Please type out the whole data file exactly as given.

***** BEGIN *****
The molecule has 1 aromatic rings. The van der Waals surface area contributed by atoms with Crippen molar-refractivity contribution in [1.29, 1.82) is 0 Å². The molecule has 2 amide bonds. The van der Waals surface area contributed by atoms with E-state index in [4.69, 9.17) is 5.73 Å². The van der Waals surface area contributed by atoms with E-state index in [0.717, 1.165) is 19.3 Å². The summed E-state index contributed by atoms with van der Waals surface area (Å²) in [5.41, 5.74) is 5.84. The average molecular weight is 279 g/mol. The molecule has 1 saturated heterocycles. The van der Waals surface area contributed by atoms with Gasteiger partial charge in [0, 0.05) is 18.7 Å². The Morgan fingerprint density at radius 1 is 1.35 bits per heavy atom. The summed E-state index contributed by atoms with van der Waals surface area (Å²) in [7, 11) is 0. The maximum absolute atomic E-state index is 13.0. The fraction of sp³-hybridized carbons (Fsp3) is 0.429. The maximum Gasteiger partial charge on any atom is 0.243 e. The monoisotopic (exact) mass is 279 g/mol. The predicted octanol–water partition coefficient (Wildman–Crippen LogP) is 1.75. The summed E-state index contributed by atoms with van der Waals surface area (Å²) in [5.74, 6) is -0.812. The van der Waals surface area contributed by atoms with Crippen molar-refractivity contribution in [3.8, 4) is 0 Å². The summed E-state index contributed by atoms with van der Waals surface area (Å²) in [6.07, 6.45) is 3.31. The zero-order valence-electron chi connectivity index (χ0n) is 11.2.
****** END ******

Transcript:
The molecule has 1 aromatic rings. The van der Waals surface area contributed by atoms with Crippen molar-refractivity contribution in [1.29, 1.82) is 0 Å². The molecule has 2 amide bonds. The van der Waals surface area contributed by atoms with E-state index in [4.69, 9.17) is 5.73 Å². The van der Waals surface area contributed by atoms with E-state index in [0.717, 1.165) is 19.3 Å². The summed E-state index contributed by atoms with van der Waals surface area (Å²) in [5.41, 5.74) is 5.84. The average molecular weight is 279 g/mol. The molecule has 1 saturated heterocycles. The van der Waals surface area contributed by atoms with Gasteiger partial charge in [0, 0.05) is 18.7 Å². The Morgan fingerprint density at radius 1 is 1.35 bits per heavy atom. The summed E-state index contributed by atoms with van der Waals surface area (Å²) in [7, 11) is 0. The maximum absolute atomic E-state index is 13.0. The fraction of sp³-hybridized carbons (Fsp3) is 0.429. The maximum Gasteiger partial charge on any atom is 0.243 e. The monoisotopic (exact) mass is 279 g/mol. The predicted octanol–water partition coefficient (Wildman–Crippen LogP) is 1.75. The summed E-state index contributed by atoms with van der Waals surface area (Å²) in [5.74, 6) is -0.812. The van der Waals surface area contributed by atoms with Crippen molar-refractivity contribution in [3.8, 4) is 0 Å². The summed E-state index contributed by atoms with van der Waals surface area (Å²) in [6.07, 6.45) is 3.31. The zero-order valence-electron chi connectivity index (χ0n) is 11.2.